A NEW football stadium could be developed on land recently bought by a Camden community group in the heart of Mill Hill.

Plans have emerged revealing Kentish Town Football Club want to develop a stand on the Chase Lodge Playing Fields as a new permanent home for the club.

The semi-professional Spartan South Midlands Premier Division outfit currently play at nearby Copthall Stadium due to a lack of pitches in Camden itself.

In December the 16-acre site in Page Street was sold to the Camden Community Football and Sports Association (CCSFA) bought the site from the council for £700,000.

Councillor John Hart, a Conservative representative of the area, said he would strongly oppose any development plans at the site.

He said: “This is green belt land and any attempts to put a football ground here would inevitably lead to it being eaten up by tarmac and concrete. A stand would be disastrous on this site.

“There were a lot of questions being asked about how a community group could get their hands on £700,000 in the current climate, but if there is a commercial interest behind it that would explain it.

“Residents are already unhappy with the amount of parking in Page Street on weekends for people going to play sport, so this would make things worse still.”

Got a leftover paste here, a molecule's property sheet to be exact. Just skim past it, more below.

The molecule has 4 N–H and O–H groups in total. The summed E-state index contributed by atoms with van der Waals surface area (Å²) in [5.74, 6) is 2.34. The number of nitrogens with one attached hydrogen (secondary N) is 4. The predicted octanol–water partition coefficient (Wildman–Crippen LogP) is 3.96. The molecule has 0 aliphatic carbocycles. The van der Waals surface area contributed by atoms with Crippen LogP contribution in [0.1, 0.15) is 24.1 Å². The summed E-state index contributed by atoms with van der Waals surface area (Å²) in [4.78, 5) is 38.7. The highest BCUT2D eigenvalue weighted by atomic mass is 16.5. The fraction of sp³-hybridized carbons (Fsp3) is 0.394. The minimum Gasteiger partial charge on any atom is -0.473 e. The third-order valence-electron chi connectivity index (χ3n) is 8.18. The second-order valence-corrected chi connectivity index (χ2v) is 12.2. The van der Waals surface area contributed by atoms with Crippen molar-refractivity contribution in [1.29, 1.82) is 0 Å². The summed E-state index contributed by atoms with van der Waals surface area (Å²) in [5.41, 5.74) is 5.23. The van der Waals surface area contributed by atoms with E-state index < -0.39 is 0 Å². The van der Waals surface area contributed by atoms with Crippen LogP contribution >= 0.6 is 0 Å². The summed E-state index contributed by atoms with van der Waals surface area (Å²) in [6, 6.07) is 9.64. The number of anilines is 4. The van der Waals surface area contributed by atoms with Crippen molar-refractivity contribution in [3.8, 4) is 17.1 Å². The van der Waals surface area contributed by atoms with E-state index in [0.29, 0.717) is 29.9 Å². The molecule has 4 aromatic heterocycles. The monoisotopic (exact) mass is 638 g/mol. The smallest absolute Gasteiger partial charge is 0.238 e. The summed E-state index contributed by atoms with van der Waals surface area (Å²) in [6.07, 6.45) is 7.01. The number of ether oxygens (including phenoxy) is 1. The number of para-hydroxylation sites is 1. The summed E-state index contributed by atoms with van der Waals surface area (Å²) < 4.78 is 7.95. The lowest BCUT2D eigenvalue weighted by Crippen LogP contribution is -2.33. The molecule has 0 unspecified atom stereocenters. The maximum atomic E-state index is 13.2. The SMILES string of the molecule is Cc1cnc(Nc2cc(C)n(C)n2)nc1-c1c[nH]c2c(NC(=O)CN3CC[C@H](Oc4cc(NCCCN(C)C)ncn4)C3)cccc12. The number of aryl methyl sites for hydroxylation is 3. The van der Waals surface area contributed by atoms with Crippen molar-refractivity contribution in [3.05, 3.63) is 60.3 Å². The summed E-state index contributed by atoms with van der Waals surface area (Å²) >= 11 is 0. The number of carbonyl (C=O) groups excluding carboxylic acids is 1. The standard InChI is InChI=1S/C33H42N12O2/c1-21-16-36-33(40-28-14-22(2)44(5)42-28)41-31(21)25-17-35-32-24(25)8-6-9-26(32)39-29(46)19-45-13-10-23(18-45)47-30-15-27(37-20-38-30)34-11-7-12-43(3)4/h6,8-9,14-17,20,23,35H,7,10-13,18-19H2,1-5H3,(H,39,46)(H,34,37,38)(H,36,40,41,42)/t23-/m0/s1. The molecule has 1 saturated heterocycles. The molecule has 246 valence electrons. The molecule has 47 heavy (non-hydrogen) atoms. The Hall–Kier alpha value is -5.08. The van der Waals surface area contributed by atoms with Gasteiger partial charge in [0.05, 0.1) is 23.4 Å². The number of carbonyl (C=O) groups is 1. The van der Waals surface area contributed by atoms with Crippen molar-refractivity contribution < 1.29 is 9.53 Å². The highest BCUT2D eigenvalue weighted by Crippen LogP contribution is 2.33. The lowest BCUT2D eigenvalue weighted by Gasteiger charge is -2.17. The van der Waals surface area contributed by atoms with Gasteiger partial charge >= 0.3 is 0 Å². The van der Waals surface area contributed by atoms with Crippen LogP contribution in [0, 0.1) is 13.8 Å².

After the sale of the ground in December a statement appeared on the club website saying they had “secured a home which they can call their own”.

Chairman Catherine Dye told the club's website: “There will be many more long and hard days ahead but when we finally lay that first brick on Chase Lodge, then the dream will be finally realised.”

Mike Connolly, who owns a cottage in the grounds, said he will fight “tooth and nail” against any new stadium.

He added: “What we do not want is hundreds of chanting football fans on Saturday and Sundays.

“They are already planning a large intensification of use with up to 600 children coming to play there at weekends, so this would make things even worse for residents.”

John Turtle, the chairman of the Mill Hill Preservation Society said they would also oppose developments there.

He added: “This is a green belt site and we would oppose any attempts to expand the built environment there, it should be kept open and putting a stadium or stand there is not keeping it open.

“If they build a stadium it will have to pay its way and that means corporate hospitality and things like that.”

Diane Culigan, the chairman of the CCSFA, would not be drawn on any future plans for the site.

She told the Times Series: “We plan to improve the site and make it much better than it is now.

“What we need to concentrate on in the short term is things like replace the nets and maintain the fences as well as clearing up the litter and making sure the grass is cut.

“Lots of straightforward things that will not be detrimental to the people around.”